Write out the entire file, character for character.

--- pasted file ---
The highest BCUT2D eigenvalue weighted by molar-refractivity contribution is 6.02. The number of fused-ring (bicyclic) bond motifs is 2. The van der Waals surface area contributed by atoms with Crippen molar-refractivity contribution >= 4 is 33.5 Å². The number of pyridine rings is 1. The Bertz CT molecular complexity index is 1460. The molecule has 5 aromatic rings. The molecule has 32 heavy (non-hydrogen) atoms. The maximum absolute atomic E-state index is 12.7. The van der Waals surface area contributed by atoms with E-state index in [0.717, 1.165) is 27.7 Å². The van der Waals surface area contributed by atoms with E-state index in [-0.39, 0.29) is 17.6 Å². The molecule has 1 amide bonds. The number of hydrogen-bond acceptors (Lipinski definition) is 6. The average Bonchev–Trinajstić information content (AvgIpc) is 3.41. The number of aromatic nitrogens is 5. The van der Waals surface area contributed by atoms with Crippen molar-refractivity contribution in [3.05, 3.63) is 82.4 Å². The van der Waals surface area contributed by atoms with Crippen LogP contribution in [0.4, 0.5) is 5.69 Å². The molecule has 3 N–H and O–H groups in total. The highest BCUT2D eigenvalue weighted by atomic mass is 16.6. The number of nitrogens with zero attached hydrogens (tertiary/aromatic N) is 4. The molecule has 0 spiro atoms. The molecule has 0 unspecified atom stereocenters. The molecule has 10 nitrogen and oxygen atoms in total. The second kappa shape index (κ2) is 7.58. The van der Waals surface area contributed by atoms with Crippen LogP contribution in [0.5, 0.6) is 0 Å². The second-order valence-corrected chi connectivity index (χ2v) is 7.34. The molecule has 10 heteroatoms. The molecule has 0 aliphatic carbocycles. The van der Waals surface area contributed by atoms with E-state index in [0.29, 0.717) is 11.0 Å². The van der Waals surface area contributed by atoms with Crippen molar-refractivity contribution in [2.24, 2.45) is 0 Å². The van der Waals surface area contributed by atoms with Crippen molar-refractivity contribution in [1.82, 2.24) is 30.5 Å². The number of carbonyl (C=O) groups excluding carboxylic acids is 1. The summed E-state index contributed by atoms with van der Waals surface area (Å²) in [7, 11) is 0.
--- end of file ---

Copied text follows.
The highest BCUT2D eigenvalue weighted by molar-refractivity contribution is 6.02. The number of fused-ring (bicyclic) bond motifs is 2. The van der Waals surface area contributed by atoms with Crippen molar-refractivity contribution >= 4 is 33.5 Å². The number of pyridine rings is 1. The Bertz CT molecular complexity index is 1460. The molecule has 5 aromatic rings. The molecule has 32 heavy (non-hydrogen) atoms. The maximum absolute atomic E-state index is 12.7. The van der Waals surface area contributed by atoms with E-state index in [0.717, 1.165) is 27.7 Å². The van der Waals surface area contributed by atoms with E-state index in [-0.39, 0.29) is 17.6 Å². The molecule has 1 amide bonds. The number of hydrogen-bond acceptors (Lipinski definition) is 6. The average Bonchev–Trinajstić information content (AvgIpc) is 3.41. The number of aromatic nitrogens is 5. The van der Waals surface area contributed by atoms with Crippen molar-refractivity contribution in [3.05, 3.63) is 82.4 Å². The van der Waals surface area contributed by atoms with Crippen LogP contribution in [0.4, 0.5) is 5.69 Å². The molecule has 3 N–H and O–H groups in total. The highest BCUT2D eigenvalue weighted by atomic mass is 16.6. The number of nitrogens with zero attached hydrogens (tertiary/aromatic N) is 4. The molecule has 0 spiro atoms. The molecule has 0 unspecified atom stereocenters. The molecule has 10 nitrogen and oxygen atoms in total. The second kappa shape index (κ2) is 7.58. The van der Waals surface area contributed by atoms with Crippen LogP contribution in [0.5, 0.6) is 0 Å². The second-order valence-corrected chi connectivity index (χ2v) is 7.34. The molecule has 10 heteroatoms. The molecule has 0 aliphatic carbocycles. The van der Waals surface area contributed by atoms with E-state index in [0.29, 0.717) is 11.0 Å². The van der Waals surface area contributed by atoms with Crippen molar-refractivity contribution in [2.24, 2.45) is 0 Å². The van der Waals surface area contributed by atoms with Crippen molar-refractivity contribution in [1.82, 2.24) is 30.5 Å². The number of carbonyl (C=O) groups excluding carboxylic acids is 1. The summed E-state index contributed by atoms with van der Waals surface area (Å²) in [7, 11) is 0.